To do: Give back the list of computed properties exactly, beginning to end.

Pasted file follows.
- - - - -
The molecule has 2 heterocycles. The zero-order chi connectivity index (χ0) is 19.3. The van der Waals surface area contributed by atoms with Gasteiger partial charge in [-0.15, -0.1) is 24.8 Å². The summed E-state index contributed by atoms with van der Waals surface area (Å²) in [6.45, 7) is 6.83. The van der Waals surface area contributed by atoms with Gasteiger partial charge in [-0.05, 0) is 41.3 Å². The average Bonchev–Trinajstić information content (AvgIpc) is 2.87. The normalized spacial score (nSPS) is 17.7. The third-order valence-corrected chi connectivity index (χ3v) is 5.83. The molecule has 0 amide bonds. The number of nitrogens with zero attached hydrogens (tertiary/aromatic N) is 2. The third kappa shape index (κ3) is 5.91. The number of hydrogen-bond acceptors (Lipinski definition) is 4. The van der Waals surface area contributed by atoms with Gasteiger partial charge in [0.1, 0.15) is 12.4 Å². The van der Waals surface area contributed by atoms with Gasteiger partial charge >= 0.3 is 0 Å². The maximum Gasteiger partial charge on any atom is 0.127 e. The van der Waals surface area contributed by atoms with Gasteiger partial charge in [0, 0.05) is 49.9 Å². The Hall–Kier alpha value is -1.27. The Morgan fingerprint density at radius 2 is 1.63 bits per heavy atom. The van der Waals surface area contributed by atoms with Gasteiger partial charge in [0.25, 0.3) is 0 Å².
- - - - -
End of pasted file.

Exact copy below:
The molecule has 2 heterocycles. The zero-order chi connectivity index (χ0) is 19.3. The van der Waals surface area contributed by atoms with Gasteiger partial charge in [-0.15, -0.1) is 24.8 Å². The summed E-state index contributed by atoms with van der Waals surface area (Å²) in [6.45, 7) is 6.83. The van der Waals surface area contributed by atoms with Gasteiger partial charge in [-0.05, 0) is 41.3 Å². The average Bonchev–Trinajstić information content (AvgIpc) is 2.87. The normalized spacial score (nSPS) is 17.7. The third-order valence-corrected chi connectivity index (χ3v) is 5.83. The molecule has 0 amide bonds. The number of nitrogens with zero attached hydrogens (tertiary/aromatic N) is 2. The third kappa shape index (κ3) is 5.91. The number of hydrogen-bond acceptors (Lipinski definition) is 4. The van der Waals surface area contributed by atoms with Gasteiger partial charge in [0.1, 0.15) is 12.4 Å². The van der Waals surface area contributed by atoms with Gasteiger partial charge >= 0.3 is 0 Å². The maximum Gasteiger partial charge on any atom is 0.127 e. The van der Waals surface area contributed by atoms with Gasteiger partial charge in [0, 0.05) is 49.9 Å². The Hall–Kier alpha value is -1.27. The Morgan fingerprint density at radius 2 is 1.63 bits per heavy atom. The van der Waals surface area contributed by atoms with Gasteiger partial charge in [0.25, 0.3) is 0 Å².